Java Reference
In-Depth Information
We encountered the import statement for the first time in Chapter 4. Now is the time to look at
it a little more closely.
Java classes that are stored in the class library are not automatically available for use, like the
other classes in the current project. Rather, we must state in our source code that we would like
to use a class from the library. This is called importing the class and is done using the import
statement. The import statement has the form
import qualified-class-name ;
Because the Java library contains several thousand classes, some structure is needed in the
organization of the library to make it easier to deal with the large number of classes. Java uses
packages to arrange library classes into groups that belong together. Packages can be nested
(that is, packages can contain other packages).
The classes ArrayList and Random are both in the package java.util . This information can
be found in the class documentation. The full name or qualified name of a class is the name of
its package, followed by a dot followed by the class name. Thus, the qualified names of the two
classes we used here are java.util.ArrayList and java.util.Random .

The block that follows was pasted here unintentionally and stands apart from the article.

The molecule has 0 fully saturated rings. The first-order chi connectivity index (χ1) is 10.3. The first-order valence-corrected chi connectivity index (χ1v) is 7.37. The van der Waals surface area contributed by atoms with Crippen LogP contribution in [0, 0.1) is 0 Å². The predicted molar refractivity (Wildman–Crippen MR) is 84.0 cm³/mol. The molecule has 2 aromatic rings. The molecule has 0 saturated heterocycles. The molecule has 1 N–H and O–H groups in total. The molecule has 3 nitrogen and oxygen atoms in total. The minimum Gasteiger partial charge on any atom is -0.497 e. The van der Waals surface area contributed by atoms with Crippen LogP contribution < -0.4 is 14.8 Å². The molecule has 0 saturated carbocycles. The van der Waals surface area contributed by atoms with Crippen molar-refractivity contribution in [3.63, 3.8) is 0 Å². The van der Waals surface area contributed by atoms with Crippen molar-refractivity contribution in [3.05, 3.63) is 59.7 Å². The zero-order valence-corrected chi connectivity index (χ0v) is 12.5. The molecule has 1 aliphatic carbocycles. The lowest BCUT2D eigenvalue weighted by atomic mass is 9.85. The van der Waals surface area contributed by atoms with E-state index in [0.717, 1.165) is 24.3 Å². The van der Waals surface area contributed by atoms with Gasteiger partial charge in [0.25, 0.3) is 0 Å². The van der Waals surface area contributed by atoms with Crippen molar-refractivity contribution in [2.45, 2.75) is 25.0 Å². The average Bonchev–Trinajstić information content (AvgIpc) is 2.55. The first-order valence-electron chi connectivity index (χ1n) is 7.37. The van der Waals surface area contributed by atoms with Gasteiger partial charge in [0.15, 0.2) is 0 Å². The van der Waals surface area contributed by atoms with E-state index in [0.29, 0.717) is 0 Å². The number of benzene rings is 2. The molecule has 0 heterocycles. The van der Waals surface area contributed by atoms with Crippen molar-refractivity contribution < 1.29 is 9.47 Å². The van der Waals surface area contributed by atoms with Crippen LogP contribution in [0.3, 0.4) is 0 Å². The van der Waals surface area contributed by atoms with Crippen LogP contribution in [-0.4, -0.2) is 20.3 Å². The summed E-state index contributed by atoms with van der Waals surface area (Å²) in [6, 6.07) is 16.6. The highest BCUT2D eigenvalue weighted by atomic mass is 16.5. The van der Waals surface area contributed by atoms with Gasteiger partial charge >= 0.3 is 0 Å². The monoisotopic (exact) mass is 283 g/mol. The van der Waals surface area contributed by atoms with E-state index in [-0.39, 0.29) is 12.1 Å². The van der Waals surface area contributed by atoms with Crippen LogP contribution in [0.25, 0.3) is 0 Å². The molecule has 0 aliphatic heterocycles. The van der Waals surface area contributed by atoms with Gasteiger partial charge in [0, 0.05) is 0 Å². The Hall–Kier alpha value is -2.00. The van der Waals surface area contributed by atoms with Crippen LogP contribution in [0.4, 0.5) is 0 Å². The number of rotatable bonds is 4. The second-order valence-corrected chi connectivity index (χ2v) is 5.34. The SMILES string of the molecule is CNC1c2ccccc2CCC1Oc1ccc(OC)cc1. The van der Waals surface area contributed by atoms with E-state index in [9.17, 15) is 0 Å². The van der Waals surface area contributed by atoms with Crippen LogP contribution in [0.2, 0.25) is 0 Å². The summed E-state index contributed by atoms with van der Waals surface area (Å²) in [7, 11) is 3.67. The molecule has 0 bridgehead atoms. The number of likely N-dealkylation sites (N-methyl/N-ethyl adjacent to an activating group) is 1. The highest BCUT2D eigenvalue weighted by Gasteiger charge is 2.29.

Java also allows us to import complete packages with statements of the form
import package-name .*;
So the following statement would import all class names from the java.util package:
import java.util.*;
Listing all used classes separately, as in our first version, is a little more work in terms of typing
but serves well as a piece of documentation. It clearly indicates which classes are actually used
by our class. Therefore, in this topic, we shall tend to use the style of the first example, listing
all imported classes separately.
There is one exception to these rules: some classes are used so frequently that almost every
class would import them. These classes have been placed in the package java.lang , and this
package is automatically imported into every class. So we do not need to write import state-
ments for classes in java.lang . The class String is an example of such a class.
Exercise 5.21 Implement in your version of the tech-support system the random-response
solution discussed here.
Exercise 5.22 What happens when you add more (or fewer) possible responses to the
responses list? Will the selection of a random response still work properly? Why or why not?
The solution discussed here is also in the topic projects under the name tech-support2. We
recommend, however, that you implement it yourself as an extension of the base version.
Using maps for associations
We now have a solution to our technical-support system that generates random responses. This
is better than our first version, but is still not very convincing. In particular, the input of the user
does not influence the response in any way. It is this area that we now want to improve.
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